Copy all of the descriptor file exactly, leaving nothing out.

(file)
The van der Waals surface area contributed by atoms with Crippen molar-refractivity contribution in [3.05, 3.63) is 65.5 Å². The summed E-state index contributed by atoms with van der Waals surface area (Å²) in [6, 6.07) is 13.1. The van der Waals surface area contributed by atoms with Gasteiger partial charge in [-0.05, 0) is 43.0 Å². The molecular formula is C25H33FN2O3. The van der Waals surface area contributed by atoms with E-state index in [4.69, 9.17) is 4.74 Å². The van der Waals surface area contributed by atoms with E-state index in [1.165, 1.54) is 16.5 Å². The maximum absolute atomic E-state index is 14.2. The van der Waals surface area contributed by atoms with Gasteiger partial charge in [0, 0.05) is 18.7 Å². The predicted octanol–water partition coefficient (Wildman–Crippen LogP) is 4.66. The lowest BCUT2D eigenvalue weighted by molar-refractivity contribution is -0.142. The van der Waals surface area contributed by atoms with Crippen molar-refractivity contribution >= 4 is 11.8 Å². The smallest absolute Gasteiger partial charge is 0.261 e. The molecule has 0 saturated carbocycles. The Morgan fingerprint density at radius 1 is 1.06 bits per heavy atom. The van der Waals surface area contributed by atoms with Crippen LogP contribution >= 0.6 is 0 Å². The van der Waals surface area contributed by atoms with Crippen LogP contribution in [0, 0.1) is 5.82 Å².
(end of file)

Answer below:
The van der Waals surface area contributed by atoms with Crippen molar-refractivity contribution in [3.05, 3.63) is 65.5 Å². The summed E-state index contributed by atoms with van der Waals surface area (Å²) in [6, 6.07) is 13.1. The van der Waals surface area contributed by atoms with Gasteiger partial charge in [-0.05, 0) is 43.0 Å². The molecular formula is C25H33FN2O3. The van der Waals surface area contributed by atoms with E-state index in [4.69, 9.17) is 4.74 Å². The van der Waals surface area contributed by atoms with E-state index in [1.165, 1.54) is 16.5 Å². The maximum absolute atomic E-state index is 14.2. The van der Waals surface area contributed by atoms with Gasteiger partial charge in [0, 0.05) is 18.7 Å². The predicted octanol–water partition coefficient (Wildman–Crippen LogP) is 4.66. The lowest BCUT2D eigenvalue weighted by molar-refractivity contribution is -0.142. The van der Waals surface area contributed by atoms with Crippen molar-refractivity contribution >= 4 is 11.8 Å². The smallest absolute Gasteiger partial charge is 0.261 e. The molecule has 0 saturated carbocycles. The Morgan fingerprint density at radius 1 is 1.06 bits per heavy atom. The van der Waals surface area contributed by atoms with Crippen LogP contribution >= 0.6 is 0 Å². The van der Waals surface area contributed by atoms with Crippen LogP contribution in [0, 0.1) is 5.82 Å².